|HD DVD Comedy|
|Written by Darren Gross|
|Friday, 01 September 2006|
Young caddy Danny (Michael O’Keefe) is trying to raise money for college while working at Bushwood Country Club. As he tries to get the elitist Judge Smails (Ted Knight) to take him under his wing, he is befriended by rich layabout Ty Webb (Chevy Chase). Although Danny has a girlfriend, Maggie (Sarah Holcomb), he tries to make headway with Smails’s randy niece Lacey Underall (Cindy Morgan). Meanwhile, Judge Smails is being driven into apoplectic fits by rude, crude and tacky entrepreneur Al Czervik (Rodney Dangerfield) whose country club decorum is far from refined, as well as by dim groundskeeper Carl (Bill Murray), who’s on a crusade to eliminate a singularly destructive gopher.
Harold Ramis’s first directorial outing is a scattershot affair, its hit or miss gags spread throughout a series of rambling sequences and poorly developed characters. On the surface, a loose narrative framework for a series of gags and improvised bits by top film and TV comedians of the day sounds sturdy enough, but the whole enterprise is so ineptly handled and clumsily done, that one sits there confused at how disappointing and lacking the final result is. As an “HBO Kid” I grew up with a generation that heard about “Caddyshack” years before I was actually allowed to see it and had some of the gags replayed by fellow teens who somehow had seen the ‘R’-rated comedy in the theater. Later on, “Caddyshack” in its entirety and piece-meal ran dozens of times on cable and on commercial television. I imagine as dumb kids found just the idea of bad language, fart jokes, vomiting and Murray’s idiot gardener to be so mind-blowingly funny, the movie became some kind of second tier comedy “legend” whose perennial visibility has helped to give it some kind of a reputation.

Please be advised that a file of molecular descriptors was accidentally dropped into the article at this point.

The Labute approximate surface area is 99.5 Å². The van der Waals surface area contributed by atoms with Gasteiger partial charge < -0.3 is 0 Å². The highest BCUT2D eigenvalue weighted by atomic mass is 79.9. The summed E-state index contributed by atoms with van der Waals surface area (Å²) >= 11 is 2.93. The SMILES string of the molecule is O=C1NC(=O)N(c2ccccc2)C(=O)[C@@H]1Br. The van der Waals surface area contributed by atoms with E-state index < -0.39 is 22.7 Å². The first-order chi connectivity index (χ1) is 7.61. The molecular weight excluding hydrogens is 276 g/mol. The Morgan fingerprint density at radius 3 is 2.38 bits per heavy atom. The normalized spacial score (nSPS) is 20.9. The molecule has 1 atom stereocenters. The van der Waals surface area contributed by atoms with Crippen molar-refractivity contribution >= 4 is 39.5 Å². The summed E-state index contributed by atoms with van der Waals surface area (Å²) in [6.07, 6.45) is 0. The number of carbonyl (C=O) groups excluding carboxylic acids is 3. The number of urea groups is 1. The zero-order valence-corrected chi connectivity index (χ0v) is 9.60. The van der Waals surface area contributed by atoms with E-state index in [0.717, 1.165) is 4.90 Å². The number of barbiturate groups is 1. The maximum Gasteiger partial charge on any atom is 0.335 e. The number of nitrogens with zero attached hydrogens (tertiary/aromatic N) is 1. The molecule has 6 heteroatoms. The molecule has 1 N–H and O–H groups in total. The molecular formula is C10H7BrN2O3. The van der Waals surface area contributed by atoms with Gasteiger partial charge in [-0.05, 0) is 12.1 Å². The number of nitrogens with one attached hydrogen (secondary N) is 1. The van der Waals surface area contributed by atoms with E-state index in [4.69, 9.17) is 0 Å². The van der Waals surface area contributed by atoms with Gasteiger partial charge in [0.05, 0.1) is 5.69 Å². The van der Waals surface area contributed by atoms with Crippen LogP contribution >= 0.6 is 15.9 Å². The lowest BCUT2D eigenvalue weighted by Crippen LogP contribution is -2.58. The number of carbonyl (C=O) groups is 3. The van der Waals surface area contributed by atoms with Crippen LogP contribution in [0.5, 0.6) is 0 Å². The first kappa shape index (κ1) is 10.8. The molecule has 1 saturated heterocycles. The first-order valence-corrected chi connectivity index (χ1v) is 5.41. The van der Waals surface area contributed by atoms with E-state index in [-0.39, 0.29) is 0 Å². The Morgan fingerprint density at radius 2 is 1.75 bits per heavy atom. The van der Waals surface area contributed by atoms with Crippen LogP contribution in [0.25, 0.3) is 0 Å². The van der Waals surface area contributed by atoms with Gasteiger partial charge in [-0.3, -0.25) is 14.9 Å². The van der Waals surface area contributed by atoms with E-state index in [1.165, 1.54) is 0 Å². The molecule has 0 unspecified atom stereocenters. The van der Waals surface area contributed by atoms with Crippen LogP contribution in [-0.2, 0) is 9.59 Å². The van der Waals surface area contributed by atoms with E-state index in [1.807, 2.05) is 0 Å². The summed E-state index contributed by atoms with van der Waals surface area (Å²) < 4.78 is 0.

Unfortunately, after 26 years, there’s nothing left of “Caddyshack” but its reputation, and that has dated badly. One doesn’t really laugh at “Caddyshack” nowadays, but instead, when you chuckle, you relive the memory of the laughs it once generated. It’s reminiscent of a “Rocky Horror Picture Show” type experience where the dialogue and funny scenes are re-experienced as a ritual and laughed at not as a natural reaction to the material, but because having laughed before, it’s become the expected knee-jerk reaction. The bottom line is the movie really isn’t very funny. Perhaps there was a time when just the fact a movie featured profanity or scatological humor was in itself funny, but after decades of one-upmanship in that regard, it’s no longer all that amusing. The story is a ragged, unfocused mess and no worthwhile lead character or storyline ever rises to the surface; basic storytelling skills are completely absent. The final result seems like a giant missed opportunity. Dangerfield is probably the funniest performer, but his stale Borscht-belt shtick seems tired and obvious. Heck, he had better one-liners in “Ladybugs”! What Dangerfield does bring to the picture is energy. His enormous physical gestures and the way he catches your attention on screen gives the movie a dose of electricity it desperately needs.